Observations and arguments.

Dear Mr. President

Back in 2002, Gabe Hudson helped edit a series of letters to the President over on McSweeneys, as an extension of his own book Dear Mr. President.

I submitted the following letter for consideration, but it didn’t make the cut.


Dear Mr. President:

I am not a perfectionist (though perhaps I used to be a bit of one), but I do like to bring my best effort to the task at hand. I think: why do something half-assed when there’s an opportunity to do better? This attitude brought me success in school, and early in my career, as I demonstrated intelligence, aptitude, and a willingness to go the extra mile.

Then one day I got new boss who, I was told, would be a “better manager” than my previous boss. All of a sudden it no longer mattered how I did the work, only whether it was done or not done. It appeared that he was incapable of assessing (or, at the very least, unwilling to assess) the quality of work being done by myself or my team. I received the same level of recognition whether the work was outstanding or weak or even embarrassingly inept. As long as he could consider the work “completed”, either on or ahead of schedule, I got a smile and a slap on the back. When I tried to raise questions about complex, interrelating issues, he would always turn my query around into an either-or question, which when I begrudgingly replied he would tell me that I had answered my own question, when really I had only answered *his* question, which wasn’t really applicable at all to the issues that I was raising, but he was done speaking to me anyhow.

Oh, how I hated that boss. I believed that he was an idiot, that he was eroding the company’s fortunes by putting out bad product, and that before long he would be fired. I concocted fantasies of getting a job and then hiring my old company, only to cancel the contract at the last moment saying, “See, I am firing your company because it puts out inferior work, and this witless, overpaid fool is to blame.”

Then one day I was standing in a Kinko’s and picked up a book that they were selling about management techniques, and learned that employees who care about the quality of their work are a business liability (rather than an asset). That they slow down schedules by asking too many questions, or by inserting extra steps to “assure quality.” That they take up too much of their managers’ time with their detailed memos and their emergency meetings and their insistence that you consult some other department that actually might know the answer to the question being asked.

I was crushed. Here I thought I’d been contributing all along to the company’s business goals, by working to make the product better. But in fact according to this book being sold in a Kinko’s I was part of the problem, not part of the solution.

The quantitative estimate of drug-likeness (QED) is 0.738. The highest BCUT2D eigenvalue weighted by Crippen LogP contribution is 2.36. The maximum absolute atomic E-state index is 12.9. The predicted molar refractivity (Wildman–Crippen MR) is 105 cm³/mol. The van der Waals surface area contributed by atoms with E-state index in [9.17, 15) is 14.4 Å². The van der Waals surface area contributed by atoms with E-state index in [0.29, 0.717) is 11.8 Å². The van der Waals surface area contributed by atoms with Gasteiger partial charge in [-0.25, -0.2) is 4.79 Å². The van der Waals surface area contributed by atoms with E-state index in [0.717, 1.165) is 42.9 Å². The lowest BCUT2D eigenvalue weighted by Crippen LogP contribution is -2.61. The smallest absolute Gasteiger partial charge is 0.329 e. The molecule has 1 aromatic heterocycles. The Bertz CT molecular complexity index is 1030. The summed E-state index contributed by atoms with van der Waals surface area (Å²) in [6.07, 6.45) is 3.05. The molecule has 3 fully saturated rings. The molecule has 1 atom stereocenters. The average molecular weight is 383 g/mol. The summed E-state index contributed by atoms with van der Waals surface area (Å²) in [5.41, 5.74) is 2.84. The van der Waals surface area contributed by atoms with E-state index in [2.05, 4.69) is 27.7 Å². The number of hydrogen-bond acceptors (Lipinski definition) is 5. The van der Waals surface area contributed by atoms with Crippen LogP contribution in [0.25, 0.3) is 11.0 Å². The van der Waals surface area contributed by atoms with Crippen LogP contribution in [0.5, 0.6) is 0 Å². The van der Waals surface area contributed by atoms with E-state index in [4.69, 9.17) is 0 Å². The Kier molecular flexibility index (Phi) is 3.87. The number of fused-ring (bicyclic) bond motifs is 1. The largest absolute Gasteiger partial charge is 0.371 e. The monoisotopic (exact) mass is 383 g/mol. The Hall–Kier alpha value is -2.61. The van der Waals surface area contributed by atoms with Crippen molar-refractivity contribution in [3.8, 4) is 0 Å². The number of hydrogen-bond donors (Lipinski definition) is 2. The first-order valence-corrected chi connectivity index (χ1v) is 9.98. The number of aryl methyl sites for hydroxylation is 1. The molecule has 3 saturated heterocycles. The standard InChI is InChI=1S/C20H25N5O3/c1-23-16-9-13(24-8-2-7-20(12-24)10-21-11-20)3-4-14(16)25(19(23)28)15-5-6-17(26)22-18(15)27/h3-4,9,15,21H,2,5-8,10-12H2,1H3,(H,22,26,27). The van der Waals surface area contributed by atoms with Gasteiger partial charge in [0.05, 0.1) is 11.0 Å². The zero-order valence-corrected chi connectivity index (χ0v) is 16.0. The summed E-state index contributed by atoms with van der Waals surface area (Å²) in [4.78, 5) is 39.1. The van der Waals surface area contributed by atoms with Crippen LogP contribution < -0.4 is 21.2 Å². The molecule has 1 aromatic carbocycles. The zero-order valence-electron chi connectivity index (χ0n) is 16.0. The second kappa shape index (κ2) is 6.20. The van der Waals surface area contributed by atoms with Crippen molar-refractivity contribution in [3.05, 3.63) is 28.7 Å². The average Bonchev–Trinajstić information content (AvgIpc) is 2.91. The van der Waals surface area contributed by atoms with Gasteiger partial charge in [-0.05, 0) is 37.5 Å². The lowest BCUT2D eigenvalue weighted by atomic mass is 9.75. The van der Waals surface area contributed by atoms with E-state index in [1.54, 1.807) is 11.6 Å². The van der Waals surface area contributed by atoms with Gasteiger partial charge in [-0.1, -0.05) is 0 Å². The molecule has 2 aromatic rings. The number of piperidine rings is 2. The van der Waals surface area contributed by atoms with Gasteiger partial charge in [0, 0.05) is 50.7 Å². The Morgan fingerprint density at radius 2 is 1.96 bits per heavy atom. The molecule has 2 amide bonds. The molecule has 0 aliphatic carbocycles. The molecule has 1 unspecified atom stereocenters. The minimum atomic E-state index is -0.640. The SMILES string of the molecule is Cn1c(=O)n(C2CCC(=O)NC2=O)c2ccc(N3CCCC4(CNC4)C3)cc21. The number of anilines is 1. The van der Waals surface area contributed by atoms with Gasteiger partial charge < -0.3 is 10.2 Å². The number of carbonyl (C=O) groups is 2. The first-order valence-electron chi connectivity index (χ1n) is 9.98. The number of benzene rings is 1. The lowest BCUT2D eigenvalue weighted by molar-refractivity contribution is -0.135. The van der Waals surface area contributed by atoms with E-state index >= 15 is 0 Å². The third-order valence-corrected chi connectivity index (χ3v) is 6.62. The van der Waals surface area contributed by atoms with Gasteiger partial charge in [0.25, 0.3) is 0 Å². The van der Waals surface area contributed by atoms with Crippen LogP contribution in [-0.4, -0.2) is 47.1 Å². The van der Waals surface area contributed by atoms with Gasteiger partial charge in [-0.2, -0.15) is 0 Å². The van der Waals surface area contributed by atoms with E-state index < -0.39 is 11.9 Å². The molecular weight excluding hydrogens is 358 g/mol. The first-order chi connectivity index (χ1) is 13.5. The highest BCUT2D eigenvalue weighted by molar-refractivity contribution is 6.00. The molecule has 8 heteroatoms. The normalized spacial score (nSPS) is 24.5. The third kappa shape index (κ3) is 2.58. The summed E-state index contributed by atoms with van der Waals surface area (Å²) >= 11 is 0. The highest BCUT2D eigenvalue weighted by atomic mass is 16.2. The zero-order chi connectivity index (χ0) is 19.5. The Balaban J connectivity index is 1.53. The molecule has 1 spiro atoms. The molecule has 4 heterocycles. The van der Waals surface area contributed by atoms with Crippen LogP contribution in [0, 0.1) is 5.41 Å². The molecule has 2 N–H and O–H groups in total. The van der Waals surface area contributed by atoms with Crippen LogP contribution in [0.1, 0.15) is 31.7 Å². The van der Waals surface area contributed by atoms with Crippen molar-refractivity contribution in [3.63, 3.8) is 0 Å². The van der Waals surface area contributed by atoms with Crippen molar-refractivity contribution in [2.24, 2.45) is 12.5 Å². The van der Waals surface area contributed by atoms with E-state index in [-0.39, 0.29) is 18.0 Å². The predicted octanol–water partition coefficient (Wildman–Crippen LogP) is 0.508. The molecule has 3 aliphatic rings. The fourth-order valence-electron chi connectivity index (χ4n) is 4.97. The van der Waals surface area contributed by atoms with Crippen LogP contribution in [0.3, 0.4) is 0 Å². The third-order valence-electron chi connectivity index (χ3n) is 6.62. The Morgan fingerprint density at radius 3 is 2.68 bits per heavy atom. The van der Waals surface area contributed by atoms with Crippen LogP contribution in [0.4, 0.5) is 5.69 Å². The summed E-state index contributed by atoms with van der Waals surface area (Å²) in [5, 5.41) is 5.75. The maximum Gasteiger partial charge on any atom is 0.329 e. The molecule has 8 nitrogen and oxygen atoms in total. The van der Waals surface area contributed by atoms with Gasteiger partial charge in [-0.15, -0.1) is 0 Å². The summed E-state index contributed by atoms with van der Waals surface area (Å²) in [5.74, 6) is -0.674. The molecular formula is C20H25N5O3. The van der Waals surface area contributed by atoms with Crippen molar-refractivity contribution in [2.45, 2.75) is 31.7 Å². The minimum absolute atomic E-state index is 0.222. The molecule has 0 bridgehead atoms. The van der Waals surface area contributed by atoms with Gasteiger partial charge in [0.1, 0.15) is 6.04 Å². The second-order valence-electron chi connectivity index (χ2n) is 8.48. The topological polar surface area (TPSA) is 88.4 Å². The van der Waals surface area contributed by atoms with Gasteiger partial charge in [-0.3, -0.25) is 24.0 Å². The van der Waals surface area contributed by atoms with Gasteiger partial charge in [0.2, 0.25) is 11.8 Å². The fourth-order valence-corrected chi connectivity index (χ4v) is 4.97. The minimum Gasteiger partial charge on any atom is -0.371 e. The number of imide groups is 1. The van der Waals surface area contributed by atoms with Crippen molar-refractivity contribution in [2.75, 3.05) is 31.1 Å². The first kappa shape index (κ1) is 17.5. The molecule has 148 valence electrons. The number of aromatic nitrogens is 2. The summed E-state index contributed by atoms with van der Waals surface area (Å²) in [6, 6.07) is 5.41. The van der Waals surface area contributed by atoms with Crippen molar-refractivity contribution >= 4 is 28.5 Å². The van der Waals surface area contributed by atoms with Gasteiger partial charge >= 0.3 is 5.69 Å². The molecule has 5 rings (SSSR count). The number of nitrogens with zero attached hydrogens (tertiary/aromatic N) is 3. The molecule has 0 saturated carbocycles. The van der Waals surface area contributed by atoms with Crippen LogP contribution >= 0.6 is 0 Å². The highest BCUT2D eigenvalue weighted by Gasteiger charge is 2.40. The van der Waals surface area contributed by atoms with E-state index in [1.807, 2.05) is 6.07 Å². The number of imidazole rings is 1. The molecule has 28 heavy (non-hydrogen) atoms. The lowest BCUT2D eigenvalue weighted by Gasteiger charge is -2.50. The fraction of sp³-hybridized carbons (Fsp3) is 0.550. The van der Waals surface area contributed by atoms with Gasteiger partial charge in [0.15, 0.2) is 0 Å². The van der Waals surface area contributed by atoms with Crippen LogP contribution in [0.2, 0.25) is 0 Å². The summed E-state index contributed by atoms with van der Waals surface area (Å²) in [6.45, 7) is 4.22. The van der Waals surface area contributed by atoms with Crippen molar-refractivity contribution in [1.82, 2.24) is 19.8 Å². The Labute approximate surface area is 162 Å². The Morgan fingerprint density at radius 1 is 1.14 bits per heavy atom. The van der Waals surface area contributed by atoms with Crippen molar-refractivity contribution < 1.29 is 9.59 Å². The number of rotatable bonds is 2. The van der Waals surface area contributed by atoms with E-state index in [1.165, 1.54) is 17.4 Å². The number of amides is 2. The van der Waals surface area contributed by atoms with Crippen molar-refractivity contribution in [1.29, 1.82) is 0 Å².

In time I did quit that job, but there was no satisfaction in having quit, and after I left everyone (especially my boss) was relieved.

In my jobs since then, I have slowly been learning how not to care about the quality of my work, but it’s difficult.

During your campaign, Mr. President, I learned that as governor of Texas you would be presented with 20-page reports compiled by really smart people who cared about all of the issues, but that you wouldn’t read them, instead asking the author to summarize the report and to boil it down to an either-or proposition. These aides of yours, I read, then tried to deliver shorter reports, 12 pages, or 5 pages, or even 1, hoping that you might read a single page document outlining the complex web of variables associated with any major policy decision. But no, even then you didn’t read the memos. You were just like my old boss.

Some of those horrid talk show hosts and reactionary liberal-types began tossing out accusations that you were illiterate, but they didn’t understand like I do.

You’re not stupid, you’re just a successful manager! You’ve learned, perhaps better than anyone, how to hold the reins tightly on those earnest, overly intellectual wonks and do-gooders who threaten to bring government to a standstill with their questions and their analyses and their insistence on talking about details or “implications” or decisions you made a week ago. You see the bigger picture, or rather you see that the big picture is a distraction from the real work of sparing yourself and your closest advisors from having to sit through an hour-long meeting because how boring is that.

I fear, Mr. President, that you may not realize, that even though you keep the work environment “collegial”, with your winking and handshaking and all the funny nicknames, that these aides of yours, the ones who would rather be writing the 20-page report instead of asking you to answer “yes” or “no” to a single question, that secretly, deep down, they may hate you.

So fucking much.


Chris Ereneta
San Francisco, CA


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